Before we make our way into the winery from the vineyard, we pass by a productive vegetable garden and Ricardo suggests getting me some tomatoes for breakfast. Only a fool would pass on Spanish tomatoes, they were delicious with olive oil and toast the next day. The first room I see in the winery is where they traditionally build their own oak barrels, good old-fashioned cooperage. It’s a little like stepping back in time, a big chimney looms over two grates where fires are lit. One for warming the wood in order to shape it and the other to toast the inside for that extra flavour. It’s a huge job, I’ve seen a lot of barrels with wine in them and indeed whisky in them but I don’t know why I’ve never realised how thick the individual panels are. I wouldn’t fancy my chances at putting them together, a real art.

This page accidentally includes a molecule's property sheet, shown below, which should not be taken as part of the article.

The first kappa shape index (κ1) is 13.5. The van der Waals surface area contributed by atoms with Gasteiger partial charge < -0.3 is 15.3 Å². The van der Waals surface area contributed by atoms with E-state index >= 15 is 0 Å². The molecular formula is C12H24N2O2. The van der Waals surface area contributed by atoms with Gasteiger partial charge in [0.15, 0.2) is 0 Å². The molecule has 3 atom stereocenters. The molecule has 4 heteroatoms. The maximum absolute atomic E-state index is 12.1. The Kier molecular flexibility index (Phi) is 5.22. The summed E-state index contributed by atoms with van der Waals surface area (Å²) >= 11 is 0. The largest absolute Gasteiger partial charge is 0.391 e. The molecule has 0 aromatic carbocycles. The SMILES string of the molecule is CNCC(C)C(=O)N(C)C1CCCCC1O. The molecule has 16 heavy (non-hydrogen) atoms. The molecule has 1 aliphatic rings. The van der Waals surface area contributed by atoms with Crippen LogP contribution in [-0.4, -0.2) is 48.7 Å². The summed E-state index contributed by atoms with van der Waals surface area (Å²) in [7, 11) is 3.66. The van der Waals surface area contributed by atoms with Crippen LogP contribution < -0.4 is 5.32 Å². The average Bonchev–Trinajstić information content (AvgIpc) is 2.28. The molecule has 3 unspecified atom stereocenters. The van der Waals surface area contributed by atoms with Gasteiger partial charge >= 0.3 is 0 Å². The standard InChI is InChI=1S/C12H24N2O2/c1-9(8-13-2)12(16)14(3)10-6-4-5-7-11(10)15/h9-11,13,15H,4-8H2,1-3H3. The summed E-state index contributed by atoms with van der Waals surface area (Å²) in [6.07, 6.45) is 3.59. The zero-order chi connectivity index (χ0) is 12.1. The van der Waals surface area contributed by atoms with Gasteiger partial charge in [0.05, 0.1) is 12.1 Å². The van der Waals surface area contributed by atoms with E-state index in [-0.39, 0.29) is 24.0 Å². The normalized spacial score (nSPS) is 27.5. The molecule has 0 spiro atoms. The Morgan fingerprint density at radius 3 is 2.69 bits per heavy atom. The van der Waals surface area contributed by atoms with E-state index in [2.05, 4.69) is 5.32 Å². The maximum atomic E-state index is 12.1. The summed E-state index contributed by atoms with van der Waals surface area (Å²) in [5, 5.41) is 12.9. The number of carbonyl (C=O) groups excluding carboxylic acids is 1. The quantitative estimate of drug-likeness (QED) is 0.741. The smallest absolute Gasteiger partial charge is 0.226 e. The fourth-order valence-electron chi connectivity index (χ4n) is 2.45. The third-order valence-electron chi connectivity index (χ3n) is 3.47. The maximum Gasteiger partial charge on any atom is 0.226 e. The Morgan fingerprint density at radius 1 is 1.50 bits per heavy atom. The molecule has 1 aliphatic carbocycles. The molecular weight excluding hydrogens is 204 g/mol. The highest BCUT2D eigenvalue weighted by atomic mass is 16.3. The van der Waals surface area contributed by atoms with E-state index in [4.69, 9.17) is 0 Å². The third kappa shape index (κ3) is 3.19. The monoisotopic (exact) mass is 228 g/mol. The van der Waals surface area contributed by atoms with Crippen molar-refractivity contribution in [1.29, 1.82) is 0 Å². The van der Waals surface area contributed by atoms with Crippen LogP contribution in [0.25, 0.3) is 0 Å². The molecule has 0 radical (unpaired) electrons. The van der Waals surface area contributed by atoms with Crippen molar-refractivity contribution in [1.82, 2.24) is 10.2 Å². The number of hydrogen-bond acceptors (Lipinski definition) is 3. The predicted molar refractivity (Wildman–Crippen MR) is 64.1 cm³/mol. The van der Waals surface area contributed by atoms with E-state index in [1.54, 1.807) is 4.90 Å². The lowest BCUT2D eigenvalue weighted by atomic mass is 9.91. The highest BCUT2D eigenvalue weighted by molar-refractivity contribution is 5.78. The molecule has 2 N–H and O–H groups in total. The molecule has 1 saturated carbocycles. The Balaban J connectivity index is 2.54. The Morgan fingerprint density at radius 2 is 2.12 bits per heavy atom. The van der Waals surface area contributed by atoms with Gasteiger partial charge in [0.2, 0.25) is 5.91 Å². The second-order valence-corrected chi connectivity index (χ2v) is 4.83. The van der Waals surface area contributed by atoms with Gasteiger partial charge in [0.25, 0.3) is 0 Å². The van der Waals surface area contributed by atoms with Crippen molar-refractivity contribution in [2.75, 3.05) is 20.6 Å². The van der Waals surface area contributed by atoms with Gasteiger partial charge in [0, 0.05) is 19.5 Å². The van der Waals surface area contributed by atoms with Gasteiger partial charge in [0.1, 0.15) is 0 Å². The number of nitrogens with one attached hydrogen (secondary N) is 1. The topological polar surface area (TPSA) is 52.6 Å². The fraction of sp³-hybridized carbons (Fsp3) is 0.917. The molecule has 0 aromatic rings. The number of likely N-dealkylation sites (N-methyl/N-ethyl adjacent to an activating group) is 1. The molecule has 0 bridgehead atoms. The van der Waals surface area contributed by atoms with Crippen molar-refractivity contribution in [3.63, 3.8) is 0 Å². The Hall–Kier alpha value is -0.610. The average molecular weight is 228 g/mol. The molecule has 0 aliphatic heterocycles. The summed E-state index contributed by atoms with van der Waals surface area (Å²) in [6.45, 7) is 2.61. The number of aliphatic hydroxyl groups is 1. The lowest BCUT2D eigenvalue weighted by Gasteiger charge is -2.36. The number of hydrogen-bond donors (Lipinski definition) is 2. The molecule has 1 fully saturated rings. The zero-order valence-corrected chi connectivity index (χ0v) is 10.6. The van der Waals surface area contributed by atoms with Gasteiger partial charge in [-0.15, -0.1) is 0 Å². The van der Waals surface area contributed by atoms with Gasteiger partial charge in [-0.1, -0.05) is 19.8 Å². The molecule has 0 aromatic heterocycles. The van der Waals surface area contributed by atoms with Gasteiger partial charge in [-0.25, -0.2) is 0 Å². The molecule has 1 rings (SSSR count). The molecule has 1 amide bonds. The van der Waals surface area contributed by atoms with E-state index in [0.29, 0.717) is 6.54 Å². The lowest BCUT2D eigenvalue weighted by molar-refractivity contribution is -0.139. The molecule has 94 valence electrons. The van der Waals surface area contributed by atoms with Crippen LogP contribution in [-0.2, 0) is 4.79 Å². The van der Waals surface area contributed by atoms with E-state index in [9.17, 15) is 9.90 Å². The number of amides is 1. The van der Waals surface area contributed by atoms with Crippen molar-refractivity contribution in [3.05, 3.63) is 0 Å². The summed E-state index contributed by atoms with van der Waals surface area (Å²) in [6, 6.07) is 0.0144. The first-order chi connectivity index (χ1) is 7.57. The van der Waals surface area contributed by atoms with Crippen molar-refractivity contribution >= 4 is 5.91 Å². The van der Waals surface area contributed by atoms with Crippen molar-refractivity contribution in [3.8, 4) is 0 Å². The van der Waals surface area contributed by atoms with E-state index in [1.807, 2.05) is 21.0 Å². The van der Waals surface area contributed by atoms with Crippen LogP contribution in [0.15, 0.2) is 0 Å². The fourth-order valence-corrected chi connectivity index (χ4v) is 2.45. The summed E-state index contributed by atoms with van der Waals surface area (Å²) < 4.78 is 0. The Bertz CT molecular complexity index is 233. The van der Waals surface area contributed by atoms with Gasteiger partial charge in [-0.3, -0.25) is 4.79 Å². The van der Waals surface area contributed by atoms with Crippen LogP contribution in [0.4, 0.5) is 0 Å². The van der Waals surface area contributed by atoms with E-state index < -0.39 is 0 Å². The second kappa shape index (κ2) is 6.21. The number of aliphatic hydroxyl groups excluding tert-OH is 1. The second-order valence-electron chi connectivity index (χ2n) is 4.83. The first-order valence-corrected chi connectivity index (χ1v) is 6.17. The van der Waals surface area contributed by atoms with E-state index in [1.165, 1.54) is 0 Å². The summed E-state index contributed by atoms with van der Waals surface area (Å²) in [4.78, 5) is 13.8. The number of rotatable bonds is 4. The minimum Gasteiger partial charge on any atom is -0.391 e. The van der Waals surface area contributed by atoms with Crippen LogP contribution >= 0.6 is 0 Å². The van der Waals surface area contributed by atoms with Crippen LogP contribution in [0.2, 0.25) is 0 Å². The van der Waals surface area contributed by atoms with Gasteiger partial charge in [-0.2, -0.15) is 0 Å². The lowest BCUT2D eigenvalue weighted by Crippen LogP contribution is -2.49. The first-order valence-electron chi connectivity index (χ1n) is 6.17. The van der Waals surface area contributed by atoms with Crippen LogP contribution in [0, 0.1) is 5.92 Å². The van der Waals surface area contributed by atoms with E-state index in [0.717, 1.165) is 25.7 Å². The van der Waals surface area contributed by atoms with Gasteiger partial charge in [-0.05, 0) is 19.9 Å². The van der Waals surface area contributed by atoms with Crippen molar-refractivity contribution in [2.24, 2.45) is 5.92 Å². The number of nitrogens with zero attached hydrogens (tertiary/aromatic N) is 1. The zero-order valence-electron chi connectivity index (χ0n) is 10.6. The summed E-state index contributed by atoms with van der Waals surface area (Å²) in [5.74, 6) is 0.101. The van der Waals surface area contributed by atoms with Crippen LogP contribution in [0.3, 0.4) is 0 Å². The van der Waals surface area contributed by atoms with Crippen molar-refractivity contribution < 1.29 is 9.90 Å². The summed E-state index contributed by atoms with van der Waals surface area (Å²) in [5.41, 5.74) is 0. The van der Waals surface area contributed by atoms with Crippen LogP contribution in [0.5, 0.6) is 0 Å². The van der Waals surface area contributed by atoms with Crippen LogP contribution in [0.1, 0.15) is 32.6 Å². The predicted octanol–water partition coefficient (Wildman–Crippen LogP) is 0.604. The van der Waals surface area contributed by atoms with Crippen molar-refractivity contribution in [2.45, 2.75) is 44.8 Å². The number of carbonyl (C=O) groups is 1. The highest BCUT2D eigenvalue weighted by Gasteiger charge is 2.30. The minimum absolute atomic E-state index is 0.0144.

We moved onto where the wine is made, they have a mixture of steel and concrete for fermentation. Concrete is great because it allows for micro-oxygenation, a bit like barrels, it allows the wine to breathe a tiny bit allowing for more evolvement throughout the fermentation. It also keeps the juice at a very steady cool temperature, perfect for fermentation. Steel tanks are all temperature controlled. We finished up in the mighty barrel room, just stunning, plus some naughty bottles of cava aging, possibly the only cava made in Ribera del Duero. I smelled everything, Ricardo tipped over empty barrels and had me burying my nose in them, taking it all in, it’s so important if you want to properly grasp an area and a sense of place that you try to embrace all the makings of the wine. I do realise how fortunate I am to have experienced this, but I’m asking you to go on wine adventures too. We popped out and we were suddenly next to the hotel, Ricardo grew up in this incredible space, what fun he must have had. I tried a real variety of wines with Ricardo, none of which is imported to the UK currently, unfortunately. It did used to be, perhaps not the article to get into the politics of that.